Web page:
The buried tunnel, viewed from inside the Patio of the Ambassadors. The most striking feature of Structure 432 is the mouth of what appears to be a tunnel. It runs all the way through the building, connecting the Patio of the Ambassadors with the Main Plaza. However, this is not a tunnel at all. When archeologists excavated here, they discovered that it is actually the remains of a room that was covered over when a later structure was built over it. The tunnel/room’s ceiling was formed with the classic Maya corbel arch. The facing stones and the rubble fill behind them can clearly be seen above.

Ruler #3, known as Cal Chan Chaahk (“Rain God who opens the sky”), was Ruler #2’s successor. However, it is not clear that he was Lady Jut’s son. Sih Chan K’awiil may had more than one wife or perhaps Cal Chan Chaahk was a brother or other relative who followed him to the throne. He appears on Stela 22, along with the date 652 AD, which is the earliest complete Long Count date at Edzná. The date also appears on Hieroglyphic Stairway 1, on the Five Level Pyramid. Cal Chan Chaahk constructed that great pyramid, as well as the Platform of the Knives and the Ball Court.

Cal Chan Chaahk’s image also appears on Stela 21, surrounded by glyphs which include the date 662 AD. This relief carving shows him wearing an elaborate feathered head dress and a belt decorated with the heads of jaguars. In his right hand he holds a symbol of royal authority called a manikin scepter. In his left, he clutches an object called a trilobate flint, which is a weapon of war. Thus, he presented himself as the model of a well-dressed warrior-king. This is the best preserved image of any Edzna ruler.  

Structure 434: The southwest palace

Structure 434 has several interesting features. One of these is a room with four columns. For lack of a better name, I call the columned room the West Palace. It faces into the Patio at the southern end of Structure 434. Across its front is a three-step staircase. The steps lead up to four Puuc-style columns along the entrance of a single rectangular room. This structure, and most of the others found around the Patio, was built in the Post-Classic period between 1000-1200 AD. The Puuc features may have been recycled from other, older parts of Edzná. Whether Structure 434 was a temple, a dwelling, or served some other function is not clear.

Ruler #4 was a woman named Ixb’aah Pahk’. She may have been Cal Chan Chaahk’s queen, who followed him to the throne after his death. It was not unusual for Calakmul and its subordinate city-states to have female rulers. Ruler #4 appears on Stela 20 as well as Hieroglyphic Staircase 1. In the image carved on the  stela, Ixb’aah Pahk’ sits cross-legged on a throne that is decorated with three human heads. She wears a tall feathered head dress and an elaborate shawl of jade beads over a flowing gown. Dates associated with her include an approximate date of 649 AD and a definite Long Count date of 657 AD.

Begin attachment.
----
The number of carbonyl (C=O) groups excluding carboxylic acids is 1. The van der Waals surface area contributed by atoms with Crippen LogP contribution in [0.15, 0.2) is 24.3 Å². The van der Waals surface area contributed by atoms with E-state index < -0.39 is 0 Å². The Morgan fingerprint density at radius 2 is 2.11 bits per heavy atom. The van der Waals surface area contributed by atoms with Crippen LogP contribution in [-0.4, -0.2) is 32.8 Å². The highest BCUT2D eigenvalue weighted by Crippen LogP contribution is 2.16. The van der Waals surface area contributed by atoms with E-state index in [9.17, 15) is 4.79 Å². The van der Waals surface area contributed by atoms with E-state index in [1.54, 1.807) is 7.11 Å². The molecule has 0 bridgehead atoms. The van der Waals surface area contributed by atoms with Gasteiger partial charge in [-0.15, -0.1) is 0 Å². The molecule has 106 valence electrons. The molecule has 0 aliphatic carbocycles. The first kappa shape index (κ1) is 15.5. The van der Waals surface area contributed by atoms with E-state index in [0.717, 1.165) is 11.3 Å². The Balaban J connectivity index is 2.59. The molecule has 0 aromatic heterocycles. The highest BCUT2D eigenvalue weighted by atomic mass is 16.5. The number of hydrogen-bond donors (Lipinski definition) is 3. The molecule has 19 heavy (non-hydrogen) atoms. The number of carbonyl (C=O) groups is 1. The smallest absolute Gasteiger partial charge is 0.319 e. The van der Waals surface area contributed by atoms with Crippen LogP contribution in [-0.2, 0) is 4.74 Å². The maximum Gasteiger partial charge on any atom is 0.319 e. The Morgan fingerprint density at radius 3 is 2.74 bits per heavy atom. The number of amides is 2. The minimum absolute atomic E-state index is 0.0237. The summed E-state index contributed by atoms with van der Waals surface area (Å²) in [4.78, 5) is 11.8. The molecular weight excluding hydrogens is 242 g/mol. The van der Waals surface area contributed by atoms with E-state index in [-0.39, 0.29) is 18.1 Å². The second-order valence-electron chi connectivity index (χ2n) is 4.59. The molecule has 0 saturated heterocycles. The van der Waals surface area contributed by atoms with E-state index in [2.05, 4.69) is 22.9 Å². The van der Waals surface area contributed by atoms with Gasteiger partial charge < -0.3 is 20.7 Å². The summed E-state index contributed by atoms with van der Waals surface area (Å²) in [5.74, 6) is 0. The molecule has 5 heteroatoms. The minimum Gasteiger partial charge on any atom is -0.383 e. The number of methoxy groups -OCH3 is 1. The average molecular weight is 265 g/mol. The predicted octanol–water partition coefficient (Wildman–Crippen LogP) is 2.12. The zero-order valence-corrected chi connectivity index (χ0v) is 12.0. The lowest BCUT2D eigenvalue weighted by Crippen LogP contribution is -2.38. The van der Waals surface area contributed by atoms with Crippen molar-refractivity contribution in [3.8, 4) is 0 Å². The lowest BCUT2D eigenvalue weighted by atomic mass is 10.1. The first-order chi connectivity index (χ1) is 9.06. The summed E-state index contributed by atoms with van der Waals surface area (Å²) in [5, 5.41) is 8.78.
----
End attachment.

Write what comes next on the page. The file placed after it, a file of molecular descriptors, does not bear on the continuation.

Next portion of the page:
Ruler #5 was Janaab Yook K’inich, the son of Lady Jut Chanek and Sih Chan K’awiil (Ruler #2). Janaab Yook K’inich appears on Stelae 18 and 19 with the dates of 672 and 692 AD. On both stelae, he is richly dressed and carries the scepter and the trilobate flint of a warrior-king. However, on Stela 19, he also stands on the prostrate body of a captive. Glyphs on the stela link the captive with the city of Cobá and provide a date of 692 AD. Apparently this monument was erected to celebrate a victory over an important rival. Cobá is located near the Caribbean side of the Yucatan Peninsula.

This small room stands immediately to the right of the West Palace. Like the West Palace, it appears to be part of Structure 434. I found this room a bit puzzling because it doesn’t have an obvious use. However, it does remind me of a small throne room. I can visualize a ruler sitting on his throne on the top level while receiving official visitors. This is only my speculation, however. The room has a small terrace at its front. This is followed by two levels, the first of which is mounted by three steps on the right side. All the facing stones are cut in Puuc style. Again, these stones were probably re-cycled by the site’s Post-Classic builders.

Rulers #6 and #7. Hul Janaab Chanek (Ruler #6) is believed to have ascended the throne sometime after 692 AD. He apparently did not have a particularly long or memorable reign, because he is only mentioned on Stela 19, a monument he shares with Ruler #5. Chan Chuwaaj (Ruler #7), succeeded Hul Janaab Chanek. He dedicated monuments in 711 and 721 AD. Both of these stelae portray him as a warrior-king, standing on captives. The prisoners were taken after victories over the the Gulf Coast city-state of Champutun (modern Chapoton in the state of Campeche). However, Ruler #7s victories appear to have been less of a triumph than a last gasp. During the 70 years following 721, no new monuments were erected. This suggests a period of military defeats and political eclipse. At the end of this sculptural hiatus, Edzná’s ruling dynasty appears to have been displaced by a foreign group.